Coles was also assisted by a tailwind. Woolworths’ marketing was well off its game back then. The decision to give the Woolies advertising account to the shiny new Droga5 Australia was a failure. Then there was the strategically disastrous relaunch of the Woolies loyalty card, and the tactically disastrous Anzac Day “Fresh in our Memories” campaign.
Arguably some of McDowell’s victories came from avoiding the sort of blunders happening at Woolworths at the time.
By the time Ronson took the helm at Coles, Woolies had got its act together. The Woolworths Rewards tie in with Qantas Rewards is powerful.
Given the Ronson’s star rose in the industry thanks to her time at Tourism Australia and the multi award winning spoof Crocodile Dundee movie campaign, it seems fair to at least partly judge her work by the advertising. And in that respect, her time is a disappointment. There’s been no single piece of advertising work that redefined the brand in the way that the big red hand did.
One major change in the advertising direction was the new “Value the Australian Way” brand positioning, introduced by Thinkerbell and launched in a DDB ad in 2020. There is an argument that having the word “value” is important now we’re in a cost of living crisis, but it hasn’t cut through in the way that Woolworths are the fresh food people
Then there was the holdco pitch, which had bumps along the way including the exit of WPP from contention after conflict of interest with Woolworths emerged.
DDB faced the fight of its life to hang on to the creative business, while sister agency OMD took the media as part of the creation of a new bespoke Omnicom in-house agency for Coles, Smith Street. There were rumblings that members of Ronson’s team had unsuccessfully campaigned to keep Big Red involved.
What was never clear was how things would have worked if the Accenture team - which included The Monkeys, sister agency to Droga5 - had been successful, given the scale required for retail marketing.
It seems odd that having only recently wrapped up the pitch, Ronson will not be the one to see through the new team’s implementation. Three years is about the minimum time to come into a role as big as that, make a mark and then move on without it looking a bit short.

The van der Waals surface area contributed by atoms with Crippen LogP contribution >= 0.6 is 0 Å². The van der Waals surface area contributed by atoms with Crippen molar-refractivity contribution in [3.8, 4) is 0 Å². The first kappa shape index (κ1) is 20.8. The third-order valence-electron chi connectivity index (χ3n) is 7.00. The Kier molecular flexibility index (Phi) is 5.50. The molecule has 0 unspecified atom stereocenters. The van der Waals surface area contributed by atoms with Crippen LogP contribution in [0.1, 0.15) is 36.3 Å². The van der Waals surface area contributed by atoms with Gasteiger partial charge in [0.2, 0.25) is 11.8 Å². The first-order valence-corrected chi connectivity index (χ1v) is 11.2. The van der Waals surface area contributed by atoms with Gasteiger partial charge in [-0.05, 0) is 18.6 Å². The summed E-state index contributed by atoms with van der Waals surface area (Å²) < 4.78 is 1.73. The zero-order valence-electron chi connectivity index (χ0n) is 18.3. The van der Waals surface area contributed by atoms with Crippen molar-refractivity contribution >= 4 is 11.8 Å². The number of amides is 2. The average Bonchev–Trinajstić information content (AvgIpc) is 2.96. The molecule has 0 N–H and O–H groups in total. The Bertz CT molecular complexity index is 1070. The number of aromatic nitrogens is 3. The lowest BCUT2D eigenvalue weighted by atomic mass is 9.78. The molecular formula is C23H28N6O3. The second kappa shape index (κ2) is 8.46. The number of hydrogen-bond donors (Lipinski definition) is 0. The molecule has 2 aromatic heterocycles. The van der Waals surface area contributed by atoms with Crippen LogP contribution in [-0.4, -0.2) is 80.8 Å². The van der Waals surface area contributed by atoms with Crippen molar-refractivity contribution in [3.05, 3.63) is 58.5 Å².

We’ll only find out down the track how long she’s known she was on the move. The team at Smith Street will no doubt be wondering whether they’ll be defending the business in two or three years time when Ronson’s successor decided to review his or her options.
And one other dimension to consider. The new and exciting battleground is retail media. The hire of Paul Brooke to run Coles Media earlier this year looked, from the outside, to a catchup effort on the further advanced Cartology from Woolworths.
However, that move completed Ronson’s reshaping of her team. It does seem soon for her to be moving on. I don’t think we know the full story yet. It may become a little clearer when her next move emerges.
Unmade Index drops for third day
The Unmade Index of ASX listed media and marketing stocks fell for a third day in a row on Thursday.
Yesterday saw Seven West Media fall by 4.76%, although this was unrelated to news of the company’s tie in with Antony Catalano’s real estate venture View Media Group, which broke after the market had closed for the day. Mind you, at the time of sendign this at Friday lunchtime, the SWM price has dropped another couple of per cent.
HT&E, which reported decent results yesterday, was the best performer on the Unmade Index, up by 8.17% 9and another 7% today). More on that in tomorrow’s edition of Best of the Week
Time to let you count down to the weekend.
I’ll be back with Best of the Week at 10.10am tomorrow for our paying members, and at 11.10am for everyone else.
Have a great afternoon